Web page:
Social Security Reminder

Feb 25, 2016 by

Did you get one of these emails recently?

Social Security email

This one came to me February 7th. I assume by default that any email with a link in it is an attempt to deliver a virus, steal my identity, or otherwise advance a criminal’s well being (and so should you). So I didn’t click on the link, and instead did some searching on Social Security statement reminder email scams. While I did get a few hits, none looked exactly like this email.

Is this Email Really From the Social Security Administration?

My conclusion: this email is probably legitimate, but I’m not 100% sure, and so I’m not clicking on the link. Instead I’ll go directly to the Social Security Administration’s website, click on Sign In, and check my statement that way.

Checking your Social Security statement annually is a good idea—do it if you can manage the site’s registration process.

What’s Behind the Emailed Social Security Statement Reminder

Some time ago the SSA quit postal mailing statements to its customers (that’s us). Now if you want to see your statement, you must register through the SSA’s website and look at your statement online.

The SSA took lot of heat for this change since not everyone has a computer, Internet access, or is sufficiently technologically savvy to register. I think the email reminder is a feeble attempt to respond to the criticism.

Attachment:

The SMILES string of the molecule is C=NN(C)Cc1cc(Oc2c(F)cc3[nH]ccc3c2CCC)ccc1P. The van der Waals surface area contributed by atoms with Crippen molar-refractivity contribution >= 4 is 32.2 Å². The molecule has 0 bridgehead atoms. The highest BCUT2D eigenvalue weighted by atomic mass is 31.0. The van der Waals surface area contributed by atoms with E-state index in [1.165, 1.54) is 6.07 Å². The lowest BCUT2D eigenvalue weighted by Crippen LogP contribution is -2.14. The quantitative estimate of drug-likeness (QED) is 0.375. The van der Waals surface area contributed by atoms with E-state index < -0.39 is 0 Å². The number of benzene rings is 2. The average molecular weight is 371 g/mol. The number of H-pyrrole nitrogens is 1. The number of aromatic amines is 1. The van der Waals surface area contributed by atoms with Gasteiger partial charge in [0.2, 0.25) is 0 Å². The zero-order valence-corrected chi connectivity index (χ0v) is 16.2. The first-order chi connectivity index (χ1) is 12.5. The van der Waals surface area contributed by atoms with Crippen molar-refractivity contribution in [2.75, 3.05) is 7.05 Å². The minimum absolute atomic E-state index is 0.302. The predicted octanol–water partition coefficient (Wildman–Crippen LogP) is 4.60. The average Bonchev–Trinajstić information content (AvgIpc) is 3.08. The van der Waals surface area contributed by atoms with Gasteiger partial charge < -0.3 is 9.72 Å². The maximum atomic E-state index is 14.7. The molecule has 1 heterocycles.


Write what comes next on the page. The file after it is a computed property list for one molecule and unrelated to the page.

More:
But here are the problems:

  1. I’m not clicking on the link because I’ve been trained not to click on links in unsolicited emails and I’m not smart enough to be 100% sure the email is legitimate. That said, the note did remind me to check my statement, which I will do by going directly to SSA’s website. If the email’s a fraud, in that sense the crook did me a favor.
  2. Let’s say the email is legitimate, which I verify by clicking on the link and nothing bad happens to me. I’ve just un-done a bit of the very valuable learning I’ve absorbed to NEVER CLICK ON LINKS IN UNSOLICITED EMAILS. The SSA is telling me that in some cases it IS okay to click on links. Now I get the message that I should judge when it’s okay and when it’s not to click on a link in an email. Am I qualified to do that, perfectly? No! Is anybody? No! I think SSA should not be in the business of lowering Americans’ defenses to email scams, which this email does, if it’s legit. In part for this reason, I think most government agencies, as a matter of policy, do not send emails to citizens with links or that can rightly raise suspicions.

Did you get one of these emails, allegedly from the SSA? How did you react?

Digiprove sealCopyright secured by Digiprove © 2016 Kurt Fischer
All original content on these pages is fingerprinted and certified by Digiprove